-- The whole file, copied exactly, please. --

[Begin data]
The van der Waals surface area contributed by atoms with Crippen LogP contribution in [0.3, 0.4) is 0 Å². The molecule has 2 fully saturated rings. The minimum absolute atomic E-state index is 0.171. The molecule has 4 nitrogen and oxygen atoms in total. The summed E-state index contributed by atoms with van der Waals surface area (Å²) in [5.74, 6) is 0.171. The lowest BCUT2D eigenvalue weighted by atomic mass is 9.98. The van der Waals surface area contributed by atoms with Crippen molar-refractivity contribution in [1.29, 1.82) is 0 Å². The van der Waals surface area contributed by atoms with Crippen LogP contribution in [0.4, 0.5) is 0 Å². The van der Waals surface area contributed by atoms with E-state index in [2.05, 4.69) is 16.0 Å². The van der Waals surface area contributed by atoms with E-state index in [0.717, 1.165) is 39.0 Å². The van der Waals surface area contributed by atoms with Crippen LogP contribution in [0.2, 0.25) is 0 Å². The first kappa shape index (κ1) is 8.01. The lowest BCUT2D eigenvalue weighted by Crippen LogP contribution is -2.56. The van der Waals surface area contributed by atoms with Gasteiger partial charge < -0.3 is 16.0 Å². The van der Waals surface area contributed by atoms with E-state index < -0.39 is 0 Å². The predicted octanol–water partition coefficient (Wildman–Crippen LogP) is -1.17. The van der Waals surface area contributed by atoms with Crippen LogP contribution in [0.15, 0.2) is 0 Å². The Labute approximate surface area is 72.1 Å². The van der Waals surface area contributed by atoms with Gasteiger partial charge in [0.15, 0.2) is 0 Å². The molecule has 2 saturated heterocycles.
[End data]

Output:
The van der Waals surface area contributed by atoms with Crippen LogP contribution in [0.3, 0.4) is 0 Å². The molecule has 2 fully saturated rings. The minimum absolute atomic E-state index is 0.171. The molecule has 4 nitrogen and oxygen atoms in total. The summed E-state index contributed by atoms with van der Waals surface area (Å²) in [5.74, 6) is 0.171. The lowest BCUT2D eigenvalue weighted by atomic mass is 9.98. The van der Waals surface area contributed by atoms with Crippen molar-refractivity contribution in [1.29, 1.82) is 0 Å². The van der Waals surface area contributed by atoms with Crippen LogP contribution in [0.4, 0.5) is 0 Å². The van der Waals surface area contributed by atoms with E-state index in [2.05, 4.69) is 16.0 Å². The van der Waals surface area contributed by atoms with E-state index in [0.717, 1.165) is 39.0 Å². The van der Waals surface area contributed by atoms with Crippen LogP contribution in [0.2, 0.25) is 0 Å². The first kappa shape index (κ1) is 8.01. The lowest BCUT2D eigenvalue weighted by Crippen LogP contribution is -2.56. The van der Waals surface area contributed by atoms with Gasteiger partial charge < -0.3 is 16.0 Å². The van der Waals surface area contributed by atoms with E-state index < -0.39 is 0 Å². The predicted octanol–water partition coefficient (Wildman–Crippen LogP) is -1.17. The van der Waals surface area contributed by atoms with Crippen LogP contribution in [0.15, 0.2) is 0 Å². The Labute approximate surface area is 72.1 Å². The van der Waals surface area contributed by atoms with Gasteiger partial charge in [0.15, 0.2) is 0 Å². The molecule has 2 saturated heterocycles.